According to IHSDC "Anka has an exceptional combination of desired nutritional quality of grain and upstanding yields. " The seeds contain a wide spectrum of essential amino acids and fatty acids, including high levels of gamma linolenic acid, useful in cosmetic and pharmaceutical products. According to IHSDC, Delta-9 THC levels of Anka should be less than 0.1%.

Commercial quantities of seed of Anka will be available in 2001 planting season.

Carmen and Deni have been developed with future fibre production in the US in mind.

Carmen is a semi-late, dioecious hemp plant developed for fine quality fibre production. When seeded in narrow rows, stems are almost nonbranched and develop very long internodes, some over 35 cm in length. Attaining technical maturity in 90-100 days after seeding, Carmen can reach a stem height of 300-320 cm. The cultivar can be grown in the south up to 35 degree latitude, but could be grown in any area where frost free season exceeds 120-130 days.

Small supplies of Carmen will be available for research in 2001 and will be commercially available in 2002.

Deni is a later dioecious fibre variety that also could be considered for a dual use crops. It is expected to be a very good grain or biomass producer for latitudes of 35-40 degrees N. The highest biomass is reached at 140-150 days after seeding while seed starts to mature 180-190 days after seeding. Though Deni plants are 350-400 cm tall at 42 degrees N. (southern Ontario), IHSDC expects the seed to have little significance in the Canadian market.

Deni will be commercially available in 2002.

The new strains are the first results of IHSDC's ambitious breeding program. According to the company, five more industrial hemp varieties are now in the final stages of development and will be available in the next 2-3 years. To access germplasm for its projects, the company has developed close relationships with research stations in Eastern Europe.

All varieties will be sold through Chatham, Ontario's, Kenex, Ltd.

For more information, please contact Peter Dragla, 519-351-6122,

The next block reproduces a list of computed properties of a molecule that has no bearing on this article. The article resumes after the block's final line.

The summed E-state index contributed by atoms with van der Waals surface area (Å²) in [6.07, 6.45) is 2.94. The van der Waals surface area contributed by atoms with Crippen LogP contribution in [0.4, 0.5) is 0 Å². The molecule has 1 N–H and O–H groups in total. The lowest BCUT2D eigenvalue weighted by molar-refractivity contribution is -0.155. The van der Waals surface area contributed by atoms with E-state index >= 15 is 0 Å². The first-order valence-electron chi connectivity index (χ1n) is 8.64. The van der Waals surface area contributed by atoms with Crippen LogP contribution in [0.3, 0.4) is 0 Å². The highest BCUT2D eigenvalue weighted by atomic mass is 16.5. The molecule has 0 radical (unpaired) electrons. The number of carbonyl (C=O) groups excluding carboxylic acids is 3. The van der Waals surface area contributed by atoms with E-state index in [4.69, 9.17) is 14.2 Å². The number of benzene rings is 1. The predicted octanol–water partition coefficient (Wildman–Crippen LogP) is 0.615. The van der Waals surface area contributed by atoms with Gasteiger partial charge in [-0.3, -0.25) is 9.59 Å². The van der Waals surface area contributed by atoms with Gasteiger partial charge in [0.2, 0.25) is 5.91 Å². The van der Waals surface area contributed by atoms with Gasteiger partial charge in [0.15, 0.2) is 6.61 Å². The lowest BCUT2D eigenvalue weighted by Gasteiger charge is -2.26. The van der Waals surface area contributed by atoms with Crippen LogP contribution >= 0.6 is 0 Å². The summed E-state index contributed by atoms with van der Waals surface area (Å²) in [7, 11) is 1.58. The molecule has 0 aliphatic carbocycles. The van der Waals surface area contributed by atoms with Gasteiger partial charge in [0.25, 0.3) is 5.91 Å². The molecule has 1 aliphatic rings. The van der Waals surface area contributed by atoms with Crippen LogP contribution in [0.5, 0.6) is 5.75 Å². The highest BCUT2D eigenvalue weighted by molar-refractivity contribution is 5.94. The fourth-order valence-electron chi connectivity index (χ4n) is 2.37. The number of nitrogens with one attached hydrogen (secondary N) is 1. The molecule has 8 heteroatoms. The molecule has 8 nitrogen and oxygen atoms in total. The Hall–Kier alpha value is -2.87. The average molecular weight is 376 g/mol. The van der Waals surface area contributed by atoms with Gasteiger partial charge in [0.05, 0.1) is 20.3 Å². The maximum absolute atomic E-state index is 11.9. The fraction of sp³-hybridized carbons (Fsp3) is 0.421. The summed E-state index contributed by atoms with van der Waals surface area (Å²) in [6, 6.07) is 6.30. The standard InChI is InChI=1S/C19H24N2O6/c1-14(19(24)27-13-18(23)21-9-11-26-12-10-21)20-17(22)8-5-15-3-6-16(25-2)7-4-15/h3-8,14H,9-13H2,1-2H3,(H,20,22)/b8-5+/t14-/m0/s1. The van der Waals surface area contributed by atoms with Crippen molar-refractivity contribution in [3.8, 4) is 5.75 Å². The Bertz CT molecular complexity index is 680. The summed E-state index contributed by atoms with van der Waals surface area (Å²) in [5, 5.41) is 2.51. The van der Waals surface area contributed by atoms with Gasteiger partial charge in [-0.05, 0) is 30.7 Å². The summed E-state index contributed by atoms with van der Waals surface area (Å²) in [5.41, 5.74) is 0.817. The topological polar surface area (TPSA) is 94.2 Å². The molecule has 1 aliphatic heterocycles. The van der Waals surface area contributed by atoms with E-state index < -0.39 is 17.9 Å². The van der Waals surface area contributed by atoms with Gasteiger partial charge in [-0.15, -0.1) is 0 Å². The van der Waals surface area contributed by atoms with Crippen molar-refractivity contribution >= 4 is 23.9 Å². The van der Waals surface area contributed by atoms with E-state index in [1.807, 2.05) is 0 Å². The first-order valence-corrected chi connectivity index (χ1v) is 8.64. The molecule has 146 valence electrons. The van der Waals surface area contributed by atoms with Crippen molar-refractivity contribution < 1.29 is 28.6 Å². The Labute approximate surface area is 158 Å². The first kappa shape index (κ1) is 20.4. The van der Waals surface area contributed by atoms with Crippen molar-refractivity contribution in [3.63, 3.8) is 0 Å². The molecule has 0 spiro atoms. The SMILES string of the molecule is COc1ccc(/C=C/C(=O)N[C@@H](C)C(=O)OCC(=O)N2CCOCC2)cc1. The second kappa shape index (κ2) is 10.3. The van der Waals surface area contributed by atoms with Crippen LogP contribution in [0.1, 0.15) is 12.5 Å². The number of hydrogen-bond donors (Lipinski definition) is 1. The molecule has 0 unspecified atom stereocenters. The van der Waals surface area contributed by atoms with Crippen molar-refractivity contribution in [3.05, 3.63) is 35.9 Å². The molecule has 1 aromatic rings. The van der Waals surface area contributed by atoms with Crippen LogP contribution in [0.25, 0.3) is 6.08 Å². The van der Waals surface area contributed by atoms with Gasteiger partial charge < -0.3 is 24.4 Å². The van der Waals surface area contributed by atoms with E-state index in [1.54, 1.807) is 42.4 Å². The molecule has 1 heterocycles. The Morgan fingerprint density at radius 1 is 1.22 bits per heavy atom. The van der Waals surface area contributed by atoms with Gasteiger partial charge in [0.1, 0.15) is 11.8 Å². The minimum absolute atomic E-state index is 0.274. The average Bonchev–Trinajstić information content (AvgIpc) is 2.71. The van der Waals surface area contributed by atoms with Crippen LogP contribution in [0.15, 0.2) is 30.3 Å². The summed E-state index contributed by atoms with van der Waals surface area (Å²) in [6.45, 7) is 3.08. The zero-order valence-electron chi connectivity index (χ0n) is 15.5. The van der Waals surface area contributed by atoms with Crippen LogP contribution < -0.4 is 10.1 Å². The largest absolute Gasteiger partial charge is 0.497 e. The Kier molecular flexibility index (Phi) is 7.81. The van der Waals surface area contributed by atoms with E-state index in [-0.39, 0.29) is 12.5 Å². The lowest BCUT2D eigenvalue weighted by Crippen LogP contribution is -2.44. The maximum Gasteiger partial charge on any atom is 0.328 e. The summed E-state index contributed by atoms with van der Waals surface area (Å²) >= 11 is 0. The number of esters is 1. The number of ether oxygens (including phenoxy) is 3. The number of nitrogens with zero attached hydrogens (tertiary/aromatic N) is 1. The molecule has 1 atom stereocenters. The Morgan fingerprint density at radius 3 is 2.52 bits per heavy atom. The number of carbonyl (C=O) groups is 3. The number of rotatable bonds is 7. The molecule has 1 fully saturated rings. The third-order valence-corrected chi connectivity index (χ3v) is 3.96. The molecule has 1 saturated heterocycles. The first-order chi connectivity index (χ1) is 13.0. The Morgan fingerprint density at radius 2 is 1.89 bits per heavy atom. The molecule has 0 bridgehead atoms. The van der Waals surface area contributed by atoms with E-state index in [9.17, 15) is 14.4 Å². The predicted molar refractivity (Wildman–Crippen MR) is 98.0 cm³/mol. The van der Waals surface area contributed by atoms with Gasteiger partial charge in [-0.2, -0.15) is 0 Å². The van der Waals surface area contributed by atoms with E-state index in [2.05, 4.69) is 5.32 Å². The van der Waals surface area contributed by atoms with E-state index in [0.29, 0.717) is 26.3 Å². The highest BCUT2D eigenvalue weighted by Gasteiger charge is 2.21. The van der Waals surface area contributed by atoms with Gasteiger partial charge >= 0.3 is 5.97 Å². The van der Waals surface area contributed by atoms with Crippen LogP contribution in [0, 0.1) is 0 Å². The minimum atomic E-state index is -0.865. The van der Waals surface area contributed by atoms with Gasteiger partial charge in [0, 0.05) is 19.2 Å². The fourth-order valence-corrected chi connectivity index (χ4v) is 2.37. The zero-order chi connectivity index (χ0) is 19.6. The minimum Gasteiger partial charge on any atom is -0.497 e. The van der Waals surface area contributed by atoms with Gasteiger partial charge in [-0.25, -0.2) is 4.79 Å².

III) New regulations and regulatory rollbacks worry industry

New regulations and regulatory rollbacks regarding industrial hempseed on both sides of the border are worrying the industry.

The latest word from Washington is that the Drug Enforcement Administration intends to publish new regulations on industrial hemp in the Federal Register before the new Bush Administration takes over.

The new regulations will ban THC in hemp products.

According to US-based hemp lobbyists, these proposed regulations may seriously impact or actually kill products made with industrial hemp intended for human consumption.

"This set of regulations is a proposed interim rule which means that the regulations will take effect immediately once published in the Federal Registry, " says Lloyd Hart, National Co-ordinator for "(Following publication) there will be a sixty day comment period and a one hundred and twenty day period in which to sell off existing hemp products/inventory on shelves at the time of the publishing of the regulations."

Products that would be threatened by new regulations include hemp lip balm, any hemp products which could be used to soothe nose/sinus, or anything that could be "ingested" that results in THC being found in the body. The regulations will also put a potential cloud over hemp body care products, saying if the shampoo or lotion user tests positive for THC, then the products will be outlawed.

"The regulations will be devastating to the efforts to legalise industrial hemp in the USA," says State Rep. Cynthia Thielen of Hawaii.

Thielen says that new regulations should be left for the next administration to decide, and not be put forward in the last days of the Clinton administration.

Richard Rose of the HempNut Corporation disagrees: "This is not a ban on hemp foods, this is a ban only on THC in hemp foods," says Rose, "Quite simply, this is a call to the industry to clean up our act, just as the peanut industry had to do to eliminate aflatoxin, and the meat industry must do today to eliminate BSE and pathogens. "

In Canada, producers and marketers, as well as US buyers continue to be frustrated by the punitive implementation of Section 3. (1) of the Industrial Hemp Regulations by Canada Customs and Revenue Agency. Accordingly, imports of all finished products containing hemp derivatives -- such as hempseed oil, seed or essential oils -- be tested in the "country of origin". This testing requirement applies to hempseed that has already been tested in Canada, but is value-added into a finished product in the US.

Canadian and American companies are protesting the unnecessary expense of testing and believe that Health Canada's regulatory concerns can be met by other means than "double testing."

Issues regarding hemp in the North American food supply ironically invert the contemporary debate concerning food safety. The presence of GMO foods in the food supply has generated substantial public criticism but has received government sanction and promotion; in the case of hemp, there is no public outcry regarding the safety of hempseed products -- the caution is exclusive to Ottawa and Washington.